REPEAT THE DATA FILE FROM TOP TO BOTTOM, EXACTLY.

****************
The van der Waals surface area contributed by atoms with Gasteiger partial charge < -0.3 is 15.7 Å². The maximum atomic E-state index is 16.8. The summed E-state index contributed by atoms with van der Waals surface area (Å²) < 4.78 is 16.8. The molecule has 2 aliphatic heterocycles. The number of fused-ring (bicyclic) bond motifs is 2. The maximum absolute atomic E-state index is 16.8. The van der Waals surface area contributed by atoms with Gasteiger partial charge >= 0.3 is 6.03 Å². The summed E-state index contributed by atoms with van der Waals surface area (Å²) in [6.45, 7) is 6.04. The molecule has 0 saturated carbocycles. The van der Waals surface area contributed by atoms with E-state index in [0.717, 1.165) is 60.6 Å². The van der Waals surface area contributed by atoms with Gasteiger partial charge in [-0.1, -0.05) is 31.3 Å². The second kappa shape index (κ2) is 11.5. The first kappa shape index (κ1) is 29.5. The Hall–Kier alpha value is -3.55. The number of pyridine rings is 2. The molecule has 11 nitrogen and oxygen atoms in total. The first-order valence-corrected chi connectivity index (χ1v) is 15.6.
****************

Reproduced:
The van der Waals surface area contributed by atoms with Gasteiger partial charge < -0.3 is 15.7 Å². The maximum atomic E-state index is 16.8. The summed E-state index contributed by atoms with van der Waals surface area (Å²) < 4.78 is 16.8. The molecule has 2 aliphatic heterocycles. The number of fused-ring (bicyclic) bond motifs is 2. The maximum absolute atomic E-state index is 16.8. The van der Waals surface area contributed by atoms with Gasteiger partial charge >= 0.3 is 6.03 Å². The summed E-state index contributed by atoms with van der Waals surface area (Å²) in [6.45, 7) is 6.04. The molecule has 0 saturated carbocycles. The van der Waals surface area contributed by atoms with E-state index in [0.717, 1.165) is 60.6 Å². The van der Waals surface area contributed by atoms with Gasteiger partial charge in [-0.1, -0.05) is 31.3 Å². The second kappa shape index (κ2) is 11.5. The first kappa shape index (κ1) is 29.5. The Hall–Kier alpha value is -3.55. The number of pyridine rings is 2. The molecule has 11 nitrogen and oxygen atoms in total. The first-order valence-corrected chi connectivity index (χ1v) is 15.6.